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  • Writer's pictureSara Scott

Safe and Sound on the Go: A Dog Owner’s Guide to Stress-Free Car Rides

Teaching proper car manners to dogs is an essential yet often overlooked aspect of pet ownership, a lesson I was vividly reminded of with the arrival of a new, large, 75lb dog into my life. Having Chester, a smaller, 17lb dog who has been a breeze to travel with, made it easy to forget the detailed training that went into making car rides seamless for us. It’s been five years since Chester’s initial car introductions, and his calm demeanor on car rides had become second nature, quietly eclipsing the memory of our initial lessons. However, the introduction of an adult dog with no history of car travel presented a new challenge—a fresh slate requiring a revisit of those crucial teachings. This experience has prompted me to share the importance of car manners and skills, especially for larger dogs, through this blog. Join me as we explore essential strategies to ensure a safe and comfortable journey for you and your dogs, navigating through the initial steps to the subtleties of reinforcing positive car behaviors. 


When contemplating the logistics of car rides with your dog, management should be at the forefront of your considerations. It’s crucial to assess whether your dog needs to be contained or can have free roam within the vehicle. This decision impacts not just their safety, but also the safety of the driver and passengers. The ideal location for your dog to ride is another aspect that demands careful thought. For the utmost in safety during unforeseen car accidents, a crash-tested dog crate is unparalleled. These crates are specifically designed to protect your pet by significantly reducing the risk of injury.


However, not all crates guarantee this level of safety; many simply ensure that your dog remains in a single location, helping manage their movement but not necessarily offering protection in a collision. Alternative solutions include car-specific tie-downs that attach to the seat belt buckle, securing your dog while preventing them from roaming freely and potentially causing distractions. There are also physical barriers designed to confine dogs to the back seat, safeguarding both the pets and front-seat occupants.


For smaller dogs, specialized car seats offer a secure and elevated spot right next to you, allowing them to enjoy the ride while staying safely contained. Conversely, if your dog’s behavior permits, allowing them to ride without any restraints could be an option, provided it doesn’t compromise safety for everyone in the vehicle. Ultimately, selecting the right management strategy depends on balancing your dog’s behavior and needs with the priority of maintaining safety and focus while driving.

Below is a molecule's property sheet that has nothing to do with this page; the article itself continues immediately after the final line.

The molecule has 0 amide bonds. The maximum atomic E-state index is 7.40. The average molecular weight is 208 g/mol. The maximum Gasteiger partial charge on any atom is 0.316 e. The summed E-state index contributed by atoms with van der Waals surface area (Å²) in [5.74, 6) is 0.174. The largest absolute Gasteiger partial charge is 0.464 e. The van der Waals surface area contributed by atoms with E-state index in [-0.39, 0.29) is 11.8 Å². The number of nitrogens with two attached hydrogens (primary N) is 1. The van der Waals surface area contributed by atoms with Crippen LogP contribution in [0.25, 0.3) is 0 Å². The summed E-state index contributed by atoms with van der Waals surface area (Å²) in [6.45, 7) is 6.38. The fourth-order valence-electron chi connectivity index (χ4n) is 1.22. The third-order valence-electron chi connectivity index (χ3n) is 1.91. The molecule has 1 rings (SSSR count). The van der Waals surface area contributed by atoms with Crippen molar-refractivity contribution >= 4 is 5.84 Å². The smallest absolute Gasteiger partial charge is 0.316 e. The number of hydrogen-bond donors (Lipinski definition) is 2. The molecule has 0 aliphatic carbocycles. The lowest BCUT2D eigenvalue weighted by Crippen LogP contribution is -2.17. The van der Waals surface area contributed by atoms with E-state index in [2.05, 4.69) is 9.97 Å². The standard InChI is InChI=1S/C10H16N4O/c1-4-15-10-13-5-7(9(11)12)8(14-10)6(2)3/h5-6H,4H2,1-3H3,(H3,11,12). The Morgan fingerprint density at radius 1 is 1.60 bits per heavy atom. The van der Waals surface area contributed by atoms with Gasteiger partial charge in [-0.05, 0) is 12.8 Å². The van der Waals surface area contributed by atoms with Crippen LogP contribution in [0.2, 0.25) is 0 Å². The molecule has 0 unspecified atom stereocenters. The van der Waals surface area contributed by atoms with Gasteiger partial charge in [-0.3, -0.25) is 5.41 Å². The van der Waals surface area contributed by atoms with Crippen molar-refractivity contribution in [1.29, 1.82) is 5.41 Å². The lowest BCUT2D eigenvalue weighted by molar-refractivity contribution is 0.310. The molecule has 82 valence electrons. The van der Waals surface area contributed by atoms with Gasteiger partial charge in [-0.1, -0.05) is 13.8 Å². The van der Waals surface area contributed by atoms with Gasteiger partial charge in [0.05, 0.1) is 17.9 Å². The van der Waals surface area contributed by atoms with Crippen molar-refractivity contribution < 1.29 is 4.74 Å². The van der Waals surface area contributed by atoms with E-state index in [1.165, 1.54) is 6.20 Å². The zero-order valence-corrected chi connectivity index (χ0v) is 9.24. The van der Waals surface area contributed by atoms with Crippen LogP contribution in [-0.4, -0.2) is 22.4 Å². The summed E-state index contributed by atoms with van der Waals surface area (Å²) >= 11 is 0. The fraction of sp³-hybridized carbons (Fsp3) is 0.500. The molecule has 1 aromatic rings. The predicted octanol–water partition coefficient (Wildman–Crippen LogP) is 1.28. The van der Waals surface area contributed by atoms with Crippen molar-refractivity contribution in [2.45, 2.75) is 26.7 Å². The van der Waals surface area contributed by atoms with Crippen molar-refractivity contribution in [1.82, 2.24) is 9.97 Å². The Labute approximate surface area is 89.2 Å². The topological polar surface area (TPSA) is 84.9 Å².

Establishing a routine for both loading into and exiting the car is crucial, especially with larger dogs like my Fernando, to prevent any misconceived notions about when and how to enter or leave the vehicle. It’s important to me that Fernando doesn’t impulsively jump into the front seat from the back or leap out of the car the moment any door opens. To avert these behaviors from taking root, we consistently use the same door for getting in and out of the car. This method teaches him that not all doors are meant for his use; for instance, the front door is exclusively mine for entering and exiting, signaling to him that it’s not his route. Similarly, opening the hatchback doesn’t mean it’s time for him to hop out, even if I’m loading groceries or other items. This strategy significantly reduces the risk of door dashing and keeps everyone safe.


Customizing this approach to fit what works best for you and your pet is key. A helpful tip to reinforce this routine involves using a door that isn’t designated for your dog’s exit to practice self-control: open it and toss a treat to your dog for staying inside and not attempting to exit through an unofficial door. This positive reinforcement helps cement the idea that patience and waiting for the correct door to be opened is rewarded, further embedding the routine and ensuring safety for your dog during car travels.


Establishing a well-defined routine for exiting the car is essential, particularly when managing multiple dogs. My system is tailored to accommodate both my needs and those of my dogs, ensuring safety and order during the process. Both of my dogs, Chester and Fernando, are trained to wait inside the vehicle until released by name, which prevents any chaotic scrambling or potential hazards.


Chester, who exits through the front, is always the first to leave the car. The training process began with simple steps: I would open the door and reward him with food for remaining inside, despite the open door. Next, I’d hold onto the leash, continuing to offer treats as he waited inside the vehicle as the door stayed open. The final step involves calling him by name to exit the car, ensuring he understands that permission is required before leaving.